The Secret Lives of Somerset Maugham: A Biography

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Release Date: 
May 24, 2010
Random House
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One of the stranger pairings in literary history is surely Somerset Maugham and Dorothy Parker, thrown together in rural South Carolina during the summer of 1942 for what Parker later grumbled had been “three long, long, long weeks.” The two had briefly met in New York the previous year, and Parker had joined the parade of writers, critics, and artists who paid their respects to the great man during his wartime American exile at the southern estate of his publisher, Nelson Doubleday. Instead of the well-lubricated party atmosphere she had expected, Parker found herself consigned to endless games of bridge with Maugham and later complained, “That old lady is a crashing bore.” Parker also didn’t fail to notice that what few visitors there were during her stay were “various handsome young men who were not interested in ladies but who were interested in Mr. Maugham.”

Parker neatly encapsulated the great contradiction that was William Somerset Maugham (1874–1965), and it is to the British author Selina Hasting’s great credit that she knits Maugham’s contradictory public and private lives into a comprehensive and sympathetic portrait of this complicated man. The Secret Lives of Somerset Maugham is the first comprehensive biography to appear in twenty years, and her addition to Maugham studies draws for the first time on Maugham’s private papers, previously withheld by his estate, and on a transcript of an unpublished interview with Maugham’s daughter, whom Maugham attempted to disinherit before his death just short of his 92nd birthday.

Despite the very long life and the layers of concealment undertaken by her subject, Ms. Hastings manages to pay equal attention to Maugham’s literary heritage and to his troubled personal life that tried to straddle both a conventional marriage and Maugham’s 30-year relationship with his true love, the American Gerald Haxton.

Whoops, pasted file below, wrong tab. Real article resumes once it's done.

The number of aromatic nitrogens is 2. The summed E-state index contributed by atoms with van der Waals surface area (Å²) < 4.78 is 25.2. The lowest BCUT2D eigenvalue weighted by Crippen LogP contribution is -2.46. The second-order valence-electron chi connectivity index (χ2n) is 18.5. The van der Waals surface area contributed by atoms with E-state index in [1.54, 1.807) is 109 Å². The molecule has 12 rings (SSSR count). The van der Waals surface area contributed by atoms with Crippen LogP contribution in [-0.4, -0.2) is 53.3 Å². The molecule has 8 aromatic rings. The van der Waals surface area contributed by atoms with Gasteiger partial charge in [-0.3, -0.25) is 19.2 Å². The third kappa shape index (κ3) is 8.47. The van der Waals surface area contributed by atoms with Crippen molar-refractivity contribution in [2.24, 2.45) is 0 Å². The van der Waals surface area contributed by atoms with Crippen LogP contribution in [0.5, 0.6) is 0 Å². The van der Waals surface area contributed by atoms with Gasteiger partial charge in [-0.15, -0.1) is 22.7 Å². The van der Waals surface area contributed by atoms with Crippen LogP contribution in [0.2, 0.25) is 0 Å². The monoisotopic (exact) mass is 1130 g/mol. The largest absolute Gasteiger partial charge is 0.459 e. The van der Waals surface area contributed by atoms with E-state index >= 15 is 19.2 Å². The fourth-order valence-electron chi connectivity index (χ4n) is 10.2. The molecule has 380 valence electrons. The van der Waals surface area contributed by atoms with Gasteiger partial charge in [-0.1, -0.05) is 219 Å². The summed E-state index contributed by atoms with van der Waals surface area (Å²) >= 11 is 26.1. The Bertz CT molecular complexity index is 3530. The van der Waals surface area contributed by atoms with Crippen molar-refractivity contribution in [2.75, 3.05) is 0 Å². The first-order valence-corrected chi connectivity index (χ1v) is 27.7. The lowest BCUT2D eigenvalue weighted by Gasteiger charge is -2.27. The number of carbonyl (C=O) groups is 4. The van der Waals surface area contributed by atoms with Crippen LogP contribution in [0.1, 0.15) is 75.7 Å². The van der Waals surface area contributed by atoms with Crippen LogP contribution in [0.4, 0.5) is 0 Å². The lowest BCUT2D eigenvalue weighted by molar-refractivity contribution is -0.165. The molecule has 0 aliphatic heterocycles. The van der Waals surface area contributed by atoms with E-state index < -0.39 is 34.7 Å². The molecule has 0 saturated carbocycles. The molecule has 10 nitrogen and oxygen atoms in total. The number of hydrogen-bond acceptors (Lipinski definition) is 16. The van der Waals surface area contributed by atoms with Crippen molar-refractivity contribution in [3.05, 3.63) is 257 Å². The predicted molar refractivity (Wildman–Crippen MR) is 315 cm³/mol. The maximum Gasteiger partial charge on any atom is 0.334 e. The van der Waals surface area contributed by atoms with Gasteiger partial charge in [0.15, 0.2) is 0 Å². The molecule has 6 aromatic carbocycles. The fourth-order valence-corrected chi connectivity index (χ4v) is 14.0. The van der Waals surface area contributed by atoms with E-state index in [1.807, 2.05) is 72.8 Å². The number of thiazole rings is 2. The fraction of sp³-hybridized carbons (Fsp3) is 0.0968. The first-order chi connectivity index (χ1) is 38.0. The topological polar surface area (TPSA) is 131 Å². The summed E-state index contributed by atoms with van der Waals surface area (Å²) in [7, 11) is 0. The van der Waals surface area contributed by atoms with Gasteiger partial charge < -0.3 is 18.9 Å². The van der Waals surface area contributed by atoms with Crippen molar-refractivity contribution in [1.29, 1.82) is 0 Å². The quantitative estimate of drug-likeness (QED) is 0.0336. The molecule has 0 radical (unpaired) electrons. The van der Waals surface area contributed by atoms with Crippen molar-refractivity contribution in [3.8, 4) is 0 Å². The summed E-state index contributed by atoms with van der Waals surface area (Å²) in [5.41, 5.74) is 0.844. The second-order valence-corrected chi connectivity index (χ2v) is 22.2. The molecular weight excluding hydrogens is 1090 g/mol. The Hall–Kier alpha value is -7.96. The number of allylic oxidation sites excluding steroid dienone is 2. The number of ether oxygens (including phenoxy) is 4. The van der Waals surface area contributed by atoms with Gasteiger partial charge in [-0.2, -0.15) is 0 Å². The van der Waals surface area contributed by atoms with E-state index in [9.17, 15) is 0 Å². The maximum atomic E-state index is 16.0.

Maugham, known equally well for his mastery of the short story as for his longer fiction, acknowledged his debt to Maupassant and Henry James while taking both forms in new directions, fueled by his twin themes of sexual betrayal and moral redemption. Ms. Hastings is adept at making connections between the published work and the private torments of its creator, who frequently invited the wrath of friends and acquaintances with thinly disguised portrayals on the page.

The novelist and critic Hugh Walpole, for example, never quite recovered from Maugham’s depiction of him as the sycophantic Alroy Kear in Cakes and Ale. “He has used so many little friendly things and twisted them round,” Walpole complained to friends, who suspected that Maugham’s act of treachery was born when Walpole stole a young male lover from him.

Walpole, though, got off lightly compared to Maugham’s treatment of his wife Syrie, whom Maugham felt obliged to marry when Syrie announced a few years into their early relationship that she was pregnant. “You cannot forget the circumstances under which we were married,” Maugham coldly wrote to her at one of the marriage’s many low points. “I think under these circumstances you should be very well satisfied if you get from your husband courtesy and consideration, kindness and affection; but really you cannot expect passionate love.”

When Maugham learned of Syrie’s death in 1955, by which time the couple had been divorced for almost 30 years and Maugham had long ago moved to the south of France, his response was “Tra la la, no more alimony.” Yet Maugham could be generous and kind with those who earned his respect, especially with young writers whose work he deemed promising, many of whom were financially supported by Maugham during their early careers.

Ms. Hastings deftly steers a balanced course between these two poles in prose that, like Maugham’s, is brisk, clear, and compelling; and she has had plenty of experience writing about complex personalities in two previous and well-received biographies of Evelyn Waugh and Nancy Mitford. “I am often tired of myself,” Maugham once wrote, but Ms. Hastings clearly isn’t during this book’s nearly 600 pages that do much to resuscitate Maugham’s importance to western literature.